Book review

An Act of Bastardry - Rugby league axes its first club

By Max Solling Walla Press Sydney 2014

Max Solling’s book is a readable reminder of the origins of rugby league and its growth in NSW and Queensland. It covers the period 1908-1929 when the Glebe team was unceremoniously dumped from the NSW Rugby League (NSWRL) and their area handed over to the Balmain club.

This was an act which generations of locals still believe and the author shows to have been unjust and unfair and hence, as the book’s title declares, ‘an act of bastardry’.

Max Solling, with fascinating historical forensic skill, has dissected the available records which conclusively prove that Glebe was the first NSWRL club to be formed.

Rugby league had its origins firmly in the working class life of Sydney. Players and supporters came almost exclusively from people of modest means, tribal loyalty dominated and sport provided a sense of identity and pride.

Catholic schools run by the Marist Brothers and the Good Samaritans signed up for rugby league and gave it a boost. State primary schools signed up later which finally cemented the supremacy of rugby league.

The Glebe Rugby League team wore maroon and were called ‘the reds’ or ‘the dirty reds’. Team supporters were passionately partisan and would never accept that a referee was correct when he penalised a Glebe player during a match.

One of the most interesting chapters is Max’s analysis of working class culture in inner Sydney in the early decades of the last century. This is a fascinating look at the issues the working class faced and how they survived the depression, war and government attacks on their working conditions. Many of these issues are still with us today.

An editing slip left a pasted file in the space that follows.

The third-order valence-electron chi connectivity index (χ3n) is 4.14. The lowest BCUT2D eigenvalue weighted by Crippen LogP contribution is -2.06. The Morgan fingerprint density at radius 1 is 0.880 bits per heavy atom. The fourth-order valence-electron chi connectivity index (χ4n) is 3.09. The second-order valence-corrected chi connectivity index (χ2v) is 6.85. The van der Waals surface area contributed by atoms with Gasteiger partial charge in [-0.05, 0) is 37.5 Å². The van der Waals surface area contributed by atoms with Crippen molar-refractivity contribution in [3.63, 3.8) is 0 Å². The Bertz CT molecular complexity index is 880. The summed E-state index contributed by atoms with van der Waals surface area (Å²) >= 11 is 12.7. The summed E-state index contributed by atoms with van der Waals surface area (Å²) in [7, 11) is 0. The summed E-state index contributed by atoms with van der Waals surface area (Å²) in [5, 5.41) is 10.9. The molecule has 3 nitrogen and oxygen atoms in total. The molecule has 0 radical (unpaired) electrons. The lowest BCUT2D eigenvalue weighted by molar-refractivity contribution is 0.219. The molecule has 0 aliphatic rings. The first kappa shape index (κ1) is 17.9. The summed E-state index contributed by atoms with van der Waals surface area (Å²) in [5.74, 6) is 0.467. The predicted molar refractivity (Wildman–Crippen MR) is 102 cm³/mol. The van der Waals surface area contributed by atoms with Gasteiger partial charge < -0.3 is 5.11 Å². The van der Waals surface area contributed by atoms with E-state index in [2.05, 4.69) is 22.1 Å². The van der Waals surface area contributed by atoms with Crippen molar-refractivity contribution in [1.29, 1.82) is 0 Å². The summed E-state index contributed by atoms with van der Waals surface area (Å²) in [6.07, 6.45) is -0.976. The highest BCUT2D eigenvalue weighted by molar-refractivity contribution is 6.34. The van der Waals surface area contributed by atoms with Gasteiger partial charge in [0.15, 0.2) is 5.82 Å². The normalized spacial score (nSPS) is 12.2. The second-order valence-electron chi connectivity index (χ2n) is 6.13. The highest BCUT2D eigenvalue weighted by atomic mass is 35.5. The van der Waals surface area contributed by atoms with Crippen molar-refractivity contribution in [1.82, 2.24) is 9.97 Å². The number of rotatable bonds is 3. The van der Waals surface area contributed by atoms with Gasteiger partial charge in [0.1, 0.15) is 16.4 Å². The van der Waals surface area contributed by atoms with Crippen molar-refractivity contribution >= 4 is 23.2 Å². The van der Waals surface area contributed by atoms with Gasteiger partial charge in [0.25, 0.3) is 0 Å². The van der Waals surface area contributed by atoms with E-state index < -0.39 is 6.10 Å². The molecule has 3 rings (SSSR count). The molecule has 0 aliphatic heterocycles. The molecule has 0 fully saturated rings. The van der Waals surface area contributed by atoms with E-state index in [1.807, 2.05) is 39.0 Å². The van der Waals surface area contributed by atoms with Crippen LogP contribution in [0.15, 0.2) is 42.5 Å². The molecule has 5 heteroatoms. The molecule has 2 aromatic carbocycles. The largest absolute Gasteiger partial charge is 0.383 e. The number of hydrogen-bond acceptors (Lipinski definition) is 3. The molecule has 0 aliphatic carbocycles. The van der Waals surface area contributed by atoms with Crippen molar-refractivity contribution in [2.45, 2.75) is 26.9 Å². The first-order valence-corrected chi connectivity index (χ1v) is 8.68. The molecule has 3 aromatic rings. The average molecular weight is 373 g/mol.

He covers the impact of the growth of unionism, the industrial landscape and the growing importance of the Labor Party at that time. Within this context Max shows how sport took some of the rough edges off the lives of sometimes desperate people. Sport was also a safety valve for workers to let out pent up anger over their treatment at the workplace or to relieve tensions in the home.

Max’s book is full of detail and it is never dull. Famous players including Giltinan and Dally Messenger are featured while Glebe players are extensively documented. The most famous was Frank Burge who held the record for the most tries in a season for a forward for about 60 years.

This is a must-have book for fans of the game, those interested in the social history of the working class in Sydney, the growth of trade unionism, and labor politics in first few decades of the last century. It is one of those books which should be read and treasured by all unionists.

Reviewed by IEU member
Denis Doherty